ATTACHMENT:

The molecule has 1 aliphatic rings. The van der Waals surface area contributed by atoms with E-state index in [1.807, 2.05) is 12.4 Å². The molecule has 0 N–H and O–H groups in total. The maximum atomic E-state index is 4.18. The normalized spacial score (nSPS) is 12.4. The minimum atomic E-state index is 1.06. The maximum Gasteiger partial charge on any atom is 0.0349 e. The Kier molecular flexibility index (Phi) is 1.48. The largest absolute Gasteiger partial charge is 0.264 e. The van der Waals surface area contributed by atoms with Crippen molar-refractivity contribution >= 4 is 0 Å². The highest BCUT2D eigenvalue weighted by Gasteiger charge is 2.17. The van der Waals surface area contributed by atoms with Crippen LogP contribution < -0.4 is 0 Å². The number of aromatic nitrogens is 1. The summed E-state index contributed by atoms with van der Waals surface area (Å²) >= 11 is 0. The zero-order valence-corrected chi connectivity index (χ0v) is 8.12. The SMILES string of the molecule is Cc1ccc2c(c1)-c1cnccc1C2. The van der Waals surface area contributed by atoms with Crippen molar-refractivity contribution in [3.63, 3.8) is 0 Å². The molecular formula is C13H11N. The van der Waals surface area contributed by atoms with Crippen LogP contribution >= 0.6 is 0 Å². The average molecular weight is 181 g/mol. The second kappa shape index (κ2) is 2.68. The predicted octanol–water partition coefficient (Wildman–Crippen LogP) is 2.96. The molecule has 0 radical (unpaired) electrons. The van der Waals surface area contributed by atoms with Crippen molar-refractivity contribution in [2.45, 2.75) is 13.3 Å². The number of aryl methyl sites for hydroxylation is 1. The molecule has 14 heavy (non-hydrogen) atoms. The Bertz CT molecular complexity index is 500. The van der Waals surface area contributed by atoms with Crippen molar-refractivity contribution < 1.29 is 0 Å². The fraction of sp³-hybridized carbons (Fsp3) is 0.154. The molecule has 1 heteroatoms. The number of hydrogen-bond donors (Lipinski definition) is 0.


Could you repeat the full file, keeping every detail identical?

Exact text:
The molecule has 1 aliphatic rings. The van der Waals surface area contributed by atoms with E-state index in [1.807, 2.05) is 12.4 Å². The molecule has 0 N–H and O–H groups in total. The maximum atomic E-state index is 4.18. The normalized spacial score (nSPS) is 12.4. The minimum atomic E-state index is 1.06. The maximum Gasteiger partial charge on any atom is 0.0349 e. The Kier molecular flexibility index (Phi) is 1.48. The largest absolute Gasteiger partial charge is 0.264 e. The van der Waals surface area contributed by atoms with Crippen molar-refractivity contribution >= 4 is 0 Å². The highest BCUT2D eigenvalue weighted by Gasteiger charge is 2.17. The van der Waals surface area contributed by atoms with Crippen LogP contribution < -0.4 is 0 Å². The number of aromatic nitrogens is 1. The summed E-state index contributed by atoms with van der Waals surface area (Å²) >= 11 is 0. The zero-order valence-corrected chi connectivity index (χ0v) is 8.12. The SMILES string of the molecule is Cc1ccc2c(c1)-c1cnccc1C2. The van der Waals surface area contributed by atoms with Crippen molar-refractivity contribution in [3.63, 3.8) is 0 Å². The molecular formula is C13H11N. The van der Waals surface area contributed by atoms with Crippen LogP contribution >= 0.6 is 0 Å². The average molecular weight is 181 g/mol. The second kappa shape index (κ2) is 2.68. The predicted octanol–water partition coefficient (Wildman–Crippen LogP) is 2.96. The molecule has 0 radical (unpaired) electrons. The van der Waals surface area contributed by atoms with Crippen molar-refractivity contribution in [2.45, 2.75) is 13.3 Å². The number of aryl methyl sites for hydroxylation is 1. The molecule has 14 heavy (non-hydrogen) atoms. The Bertz CT molecular complexity index is 500. The van der Waals surface area contributed by atoms with Crippen molar-refractivity contribution < 1.29 is 0 Å². The fraction of sp³-hybridized carbons (Fsp3) is 0.154. The molecule has 1 heteroatoms. The number of hydrogen-bond donors (Lipinski definition) is 0.